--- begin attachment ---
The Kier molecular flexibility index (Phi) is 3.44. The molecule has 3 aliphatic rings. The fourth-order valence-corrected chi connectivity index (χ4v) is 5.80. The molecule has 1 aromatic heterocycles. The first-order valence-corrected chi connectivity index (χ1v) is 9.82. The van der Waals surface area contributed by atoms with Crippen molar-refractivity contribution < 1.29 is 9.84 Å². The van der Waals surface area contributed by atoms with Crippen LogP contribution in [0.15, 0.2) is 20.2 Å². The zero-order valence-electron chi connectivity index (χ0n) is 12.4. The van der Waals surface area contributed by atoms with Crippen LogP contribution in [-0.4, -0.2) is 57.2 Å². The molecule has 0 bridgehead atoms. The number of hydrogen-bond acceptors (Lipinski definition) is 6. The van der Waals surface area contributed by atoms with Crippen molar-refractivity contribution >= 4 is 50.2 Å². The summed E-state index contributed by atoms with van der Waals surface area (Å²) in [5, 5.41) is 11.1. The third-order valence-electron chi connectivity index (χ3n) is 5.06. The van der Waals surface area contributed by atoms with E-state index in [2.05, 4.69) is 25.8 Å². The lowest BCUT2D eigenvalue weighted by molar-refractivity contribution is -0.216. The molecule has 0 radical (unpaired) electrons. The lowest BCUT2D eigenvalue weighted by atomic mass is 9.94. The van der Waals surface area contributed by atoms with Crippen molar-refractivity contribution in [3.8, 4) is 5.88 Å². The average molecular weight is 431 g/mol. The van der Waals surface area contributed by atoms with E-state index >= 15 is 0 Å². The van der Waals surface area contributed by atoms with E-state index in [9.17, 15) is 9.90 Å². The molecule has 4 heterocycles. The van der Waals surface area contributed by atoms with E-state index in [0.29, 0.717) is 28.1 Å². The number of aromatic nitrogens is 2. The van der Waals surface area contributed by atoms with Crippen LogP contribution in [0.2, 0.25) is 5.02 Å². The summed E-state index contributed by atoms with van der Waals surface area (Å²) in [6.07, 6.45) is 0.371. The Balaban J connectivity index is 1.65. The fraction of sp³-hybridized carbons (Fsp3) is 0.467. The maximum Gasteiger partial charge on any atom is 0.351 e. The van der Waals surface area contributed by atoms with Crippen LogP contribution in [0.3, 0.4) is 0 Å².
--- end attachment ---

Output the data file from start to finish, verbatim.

The Kier molecular flexibility index (Phi) is 3.44. The molecule has 3 aliphatic rings. The fourth-order valence-corrected chi connectivity index (χ4v) is 5.80. The molecule has 1 aromatic heterocycles. The first-order valence-corrected chi connectivity index (χ1v) is 9.82. The van der Waals surface area contributed by atoms with Crippen molar-refractivity contribution < 1.29 is 9.84 Å². The van der Waals surface area contributed by atoms with Crippen LogP contribution in [0.15, 0.2) is 20.2 Å². The zero-order valence-electron chi connectivity index (χ0n) is 12.4. The van der Waals surface area contributed by atoms with Crippen LogP contribution in [-0.4, -0.2) is 57.2 Å². The molecule has 0 bridgehead atoms. The number of hydrogen-bond acceptors (Lipinski definition) is 6. The van der Waals surface area contributed by atoms with Crippen molar-refractivity contribution >= 4 is 50.2 Å². The summed E-state index contributed by atoms with van der Waals surface area (Å²) in [5, 5.41) is 11.1. The third-order valence-electron chi connectivity index (χ3n) is 5.06. The van der Waals surface area contributed by atoms with E-state index in [2.05, 4.69) is 25.8 Å². The lowest BCUT2D eigenvalue weighted by molar-refractivity contribution is -0.216. The molecule has 0 radical (unpaired) electrons. The lowest BCUT2D eigenvalue weighted by atomic mass is 9.94. The van der Waals surface area contributed by atoms with Crippen molar-refractivity contribution in [3.8, 4) is 5.88 Å². The average molecular weight is 431 g/mol. The van der Waals surface area contributed by atoms with E-state index >= 15 is 0 Å². The van der Waals surface area contributed by atoms with E-state index in [9.17, 15) is 9.90 Å². The molecule has 4 heterocycles. The van der Waals surface area contributed by atoms with E-state index in [0.29, 0.717) is 28.1 Å². The number of aromatic nitrogens is 2. The van der Waals surface area contributed by atoms with Crippen LogP contribution in [0.2, 0.25) is 5.02 Å². The summed E-state index contributed by atoms with van der Waals surface area (Å²) in [6.07, 6.45) is 0.371. The Balaban J connectivity index is 1.65. The fraction of sp³-hybridized carbons (Fsp3) is 0.467. The maximum Gasteiger partial charge on any atom is 0.351 e. The van der Waals surface area contributed by atoms with Crippen LogP contribution in [0.3, 0.4) is 0 Å².